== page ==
Beginning of Our Ocean Climate Work
The ocean climate work began in response to another grassroots movement, when in the fall of 2018 the Sunrise youth movement occupied Rep. Nancy Pelosi’s (D-Calif.) office demanding climate action and were joined by then Rep.-elect Alexandria Ocasio- Cortez (AOC). Not long after, in 2019 AOC (D-N.Y.) and Senator Ed Markey (D-Mass.) introduced a Green New Deal resolution in Congress to reduce greenhouse gas emissions and build climate resilience.
Upon reviewing the Green New Deal framework, Blue Frontier, a Richmond, California, based nonprofit advocacy group for “seaweed” (marine grassroots) organizations, and the Center for the Blue Economy, an economics and policy research center based at the Middlebury Institute, realized that while the science is clear that there can be no climate solutions without addressing the role of the ocean, ocean-based solutions were largely absent from the deal.
In March 2019 the two organizaitons’ directors (and the authors of this article) wrote a joint commentary for Mongabay, a global environmental news site titled, “Putting the Blue in the Green New Deal,” addressing eight ocean issues that should be included in any climate legislation, including federal flood insurance, ports and shipping, offshore clean energy, and sustainable fisheries and aquaculture.
Combining the center’s research and academic resources with the media and grassroots strength of Blue Frontier, we launched an Ocean Climate Action Plan campaign starting in California, where both groups are based, and where there is a long history of strong ocean leadership.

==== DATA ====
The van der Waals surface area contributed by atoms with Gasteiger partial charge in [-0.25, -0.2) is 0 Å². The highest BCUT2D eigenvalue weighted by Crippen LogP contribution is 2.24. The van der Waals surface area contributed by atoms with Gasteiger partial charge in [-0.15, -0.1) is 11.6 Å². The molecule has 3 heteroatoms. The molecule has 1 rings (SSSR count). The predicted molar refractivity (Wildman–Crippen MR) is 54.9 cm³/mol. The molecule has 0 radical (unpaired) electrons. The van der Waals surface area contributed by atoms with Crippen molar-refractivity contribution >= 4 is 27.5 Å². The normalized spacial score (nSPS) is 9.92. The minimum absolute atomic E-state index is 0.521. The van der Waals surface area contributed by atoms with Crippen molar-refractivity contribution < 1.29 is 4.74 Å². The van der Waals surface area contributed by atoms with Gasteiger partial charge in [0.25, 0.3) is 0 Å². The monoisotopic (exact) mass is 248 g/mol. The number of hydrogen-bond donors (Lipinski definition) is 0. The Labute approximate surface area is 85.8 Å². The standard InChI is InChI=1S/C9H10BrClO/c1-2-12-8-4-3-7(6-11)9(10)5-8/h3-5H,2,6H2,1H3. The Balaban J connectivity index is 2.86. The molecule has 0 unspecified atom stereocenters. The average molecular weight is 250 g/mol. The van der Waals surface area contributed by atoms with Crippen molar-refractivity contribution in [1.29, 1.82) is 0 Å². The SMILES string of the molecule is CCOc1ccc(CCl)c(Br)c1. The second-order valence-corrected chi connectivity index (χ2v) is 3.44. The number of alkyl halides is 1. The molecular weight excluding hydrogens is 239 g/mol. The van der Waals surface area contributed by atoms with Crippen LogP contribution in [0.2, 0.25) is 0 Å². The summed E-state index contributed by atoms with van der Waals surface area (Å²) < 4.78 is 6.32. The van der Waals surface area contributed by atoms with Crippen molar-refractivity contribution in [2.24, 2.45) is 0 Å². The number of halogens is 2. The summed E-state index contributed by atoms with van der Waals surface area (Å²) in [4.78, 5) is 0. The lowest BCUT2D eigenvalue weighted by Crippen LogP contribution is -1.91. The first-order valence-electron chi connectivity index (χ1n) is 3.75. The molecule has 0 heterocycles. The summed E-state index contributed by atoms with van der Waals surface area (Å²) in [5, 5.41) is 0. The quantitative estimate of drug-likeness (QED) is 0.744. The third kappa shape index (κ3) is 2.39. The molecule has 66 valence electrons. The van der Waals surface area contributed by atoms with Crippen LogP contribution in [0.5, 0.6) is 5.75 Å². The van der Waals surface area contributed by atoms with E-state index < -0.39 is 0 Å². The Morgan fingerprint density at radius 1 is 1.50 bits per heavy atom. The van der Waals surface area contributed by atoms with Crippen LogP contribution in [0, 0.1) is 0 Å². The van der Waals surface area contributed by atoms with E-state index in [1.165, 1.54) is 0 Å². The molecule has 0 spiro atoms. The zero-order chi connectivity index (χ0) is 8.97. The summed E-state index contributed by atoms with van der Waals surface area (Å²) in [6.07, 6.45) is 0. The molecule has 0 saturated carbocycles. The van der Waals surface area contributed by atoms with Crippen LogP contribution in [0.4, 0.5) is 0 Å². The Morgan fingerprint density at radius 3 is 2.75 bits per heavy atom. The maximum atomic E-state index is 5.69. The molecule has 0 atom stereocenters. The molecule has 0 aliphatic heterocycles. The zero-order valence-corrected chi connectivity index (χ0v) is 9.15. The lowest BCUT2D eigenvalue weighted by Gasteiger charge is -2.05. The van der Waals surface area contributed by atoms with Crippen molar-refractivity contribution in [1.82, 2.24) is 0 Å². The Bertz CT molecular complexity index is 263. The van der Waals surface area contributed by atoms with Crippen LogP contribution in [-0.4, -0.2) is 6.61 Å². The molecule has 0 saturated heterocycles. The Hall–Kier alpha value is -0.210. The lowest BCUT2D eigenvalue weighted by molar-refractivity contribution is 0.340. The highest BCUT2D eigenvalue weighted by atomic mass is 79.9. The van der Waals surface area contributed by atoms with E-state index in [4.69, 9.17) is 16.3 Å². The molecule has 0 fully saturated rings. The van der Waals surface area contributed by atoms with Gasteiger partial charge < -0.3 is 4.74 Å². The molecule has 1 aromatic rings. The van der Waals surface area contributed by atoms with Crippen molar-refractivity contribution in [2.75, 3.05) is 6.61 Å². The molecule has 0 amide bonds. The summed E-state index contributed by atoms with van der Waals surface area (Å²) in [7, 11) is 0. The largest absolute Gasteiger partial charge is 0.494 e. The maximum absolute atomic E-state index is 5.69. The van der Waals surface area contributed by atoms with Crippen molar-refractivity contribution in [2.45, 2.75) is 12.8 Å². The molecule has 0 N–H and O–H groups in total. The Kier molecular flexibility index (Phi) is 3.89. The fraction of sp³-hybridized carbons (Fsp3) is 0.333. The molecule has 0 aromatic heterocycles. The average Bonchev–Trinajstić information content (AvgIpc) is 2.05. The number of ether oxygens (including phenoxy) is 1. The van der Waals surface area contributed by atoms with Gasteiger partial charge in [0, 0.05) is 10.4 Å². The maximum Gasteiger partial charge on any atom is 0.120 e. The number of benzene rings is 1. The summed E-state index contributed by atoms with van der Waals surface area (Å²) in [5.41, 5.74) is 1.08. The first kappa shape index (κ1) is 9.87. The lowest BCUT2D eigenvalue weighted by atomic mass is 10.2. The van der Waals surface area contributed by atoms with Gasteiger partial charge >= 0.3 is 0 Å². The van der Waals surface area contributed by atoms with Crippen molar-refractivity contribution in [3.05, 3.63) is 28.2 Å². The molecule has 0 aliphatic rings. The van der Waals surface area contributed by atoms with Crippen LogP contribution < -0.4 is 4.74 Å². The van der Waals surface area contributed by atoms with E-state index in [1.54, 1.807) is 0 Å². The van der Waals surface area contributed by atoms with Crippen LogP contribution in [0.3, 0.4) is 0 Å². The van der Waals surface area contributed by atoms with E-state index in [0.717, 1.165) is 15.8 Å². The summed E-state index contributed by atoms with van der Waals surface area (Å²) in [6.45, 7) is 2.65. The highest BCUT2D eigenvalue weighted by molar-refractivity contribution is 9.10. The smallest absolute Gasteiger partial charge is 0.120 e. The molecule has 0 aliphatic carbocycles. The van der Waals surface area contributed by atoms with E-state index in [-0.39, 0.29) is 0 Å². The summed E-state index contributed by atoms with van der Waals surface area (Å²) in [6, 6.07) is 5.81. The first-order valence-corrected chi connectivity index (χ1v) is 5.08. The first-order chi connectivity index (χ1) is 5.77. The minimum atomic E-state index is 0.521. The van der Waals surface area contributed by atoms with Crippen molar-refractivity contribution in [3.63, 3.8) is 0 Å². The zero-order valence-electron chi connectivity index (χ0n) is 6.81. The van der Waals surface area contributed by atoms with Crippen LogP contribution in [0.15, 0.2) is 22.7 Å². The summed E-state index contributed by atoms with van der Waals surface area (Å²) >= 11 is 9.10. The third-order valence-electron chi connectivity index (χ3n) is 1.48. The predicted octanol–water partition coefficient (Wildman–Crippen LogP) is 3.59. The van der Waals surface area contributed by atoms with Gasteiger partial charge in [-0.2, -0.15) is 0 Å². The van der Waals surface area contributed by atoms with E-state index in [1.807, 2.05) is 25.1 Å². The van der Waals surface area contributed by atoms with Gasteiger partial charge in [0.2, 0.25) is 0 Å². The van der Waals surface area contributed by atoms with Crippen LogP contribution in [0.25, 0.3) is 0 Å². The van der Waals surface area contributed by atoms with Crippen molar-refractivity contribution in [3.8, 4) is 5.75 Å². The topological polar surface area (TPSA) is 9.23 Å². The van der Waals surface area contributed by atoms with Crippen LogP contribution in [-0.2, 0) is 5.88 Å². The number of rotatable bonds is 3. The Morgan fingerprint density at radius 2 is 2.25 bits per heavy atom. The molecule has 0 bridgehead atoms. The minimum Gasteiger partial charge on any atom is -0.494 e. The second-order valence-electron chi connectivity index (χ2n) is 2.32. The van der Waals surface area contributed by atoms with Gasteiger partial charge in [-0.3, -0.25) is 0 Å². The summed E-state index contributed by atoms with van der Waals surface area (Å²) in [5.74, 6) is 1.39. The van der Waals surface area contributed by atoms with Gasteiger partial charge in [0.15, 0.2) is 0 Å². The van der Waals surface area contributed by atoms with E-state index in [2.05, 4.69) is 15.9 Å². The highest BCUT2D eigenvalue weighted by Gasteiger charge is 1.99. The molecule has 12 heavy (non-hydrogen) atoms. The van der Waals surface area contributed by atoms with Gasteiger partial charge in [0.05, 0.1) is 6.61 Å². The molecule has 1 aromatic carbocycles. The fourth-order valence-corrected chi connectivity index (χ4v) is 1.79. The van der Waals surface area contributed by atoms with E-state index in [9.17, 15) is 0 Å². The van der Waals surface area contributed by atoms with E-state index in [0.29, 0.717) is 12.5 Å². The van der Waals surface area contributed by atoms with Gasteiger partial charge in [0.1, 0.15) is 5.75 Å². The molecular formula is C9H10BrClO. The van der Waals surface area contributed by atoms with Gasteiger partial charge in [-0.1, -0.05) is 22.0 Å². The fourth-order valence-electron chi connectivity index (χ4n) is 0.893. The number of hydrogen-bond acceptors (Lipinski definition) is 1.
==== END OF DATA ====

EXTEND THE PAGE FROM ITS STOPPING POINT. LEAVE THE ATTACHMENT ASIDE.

In October 2019 we organized a California Summit in Monterey with 60 participants including the state controller and representatives from labor, fishing, conservation, academia, youth, and coastal communities. Out of this initial meeting a consensus was built around four action areas for the Ocean Climate Action Plan:
- Coastal Adaptation and Financing
- Clean Ocean Energy
- Ports and the Maritime Sector
- Sustainable Fisheries, Aquaculture, and Marine Biodiversity Conservation
Plans were then made to hold a larger follow-up meeting of several hundred people in Washington D.C. in 2020 to finalize a consensus draft. This live event was derailed by the global Covid-19 pandemic; moving online, however, allowed for consultations with an even greater number of individuals and organizations. The Ocean Action Climate Plan (OCAP) was eventually supported by over 200 bottom-up (and a few top-down) leaders and organizations, including former Secretary of State (and future Biden Climate Envoy) John Kerry, who became a signatory largely based on OCAP’s inclusion of Marine Protected Areas and his longtime aim of protecting 30% of the land and ocean by 2030 (known as 30 by 30).
Other signatories ranged from former CIA Director and Secretary of Defense Leon Panetta to longtime antiwar activist and actor Jane Fonda to “the father of Environmental Justice,” Dr. Robert Bullard, along with Indigenous coastal leaders, leaders in clean tech and the fishing industry, and marine scientists such as Dr. Sylvia Earle and future NOAA administrator Rick Spinrad; plus, a member of congress, Rep. Jared Huffman (D-Calif.) who would go on to chair the Water, Oceans, and Wildlife Subcommittee of the House Natural Resources Committee.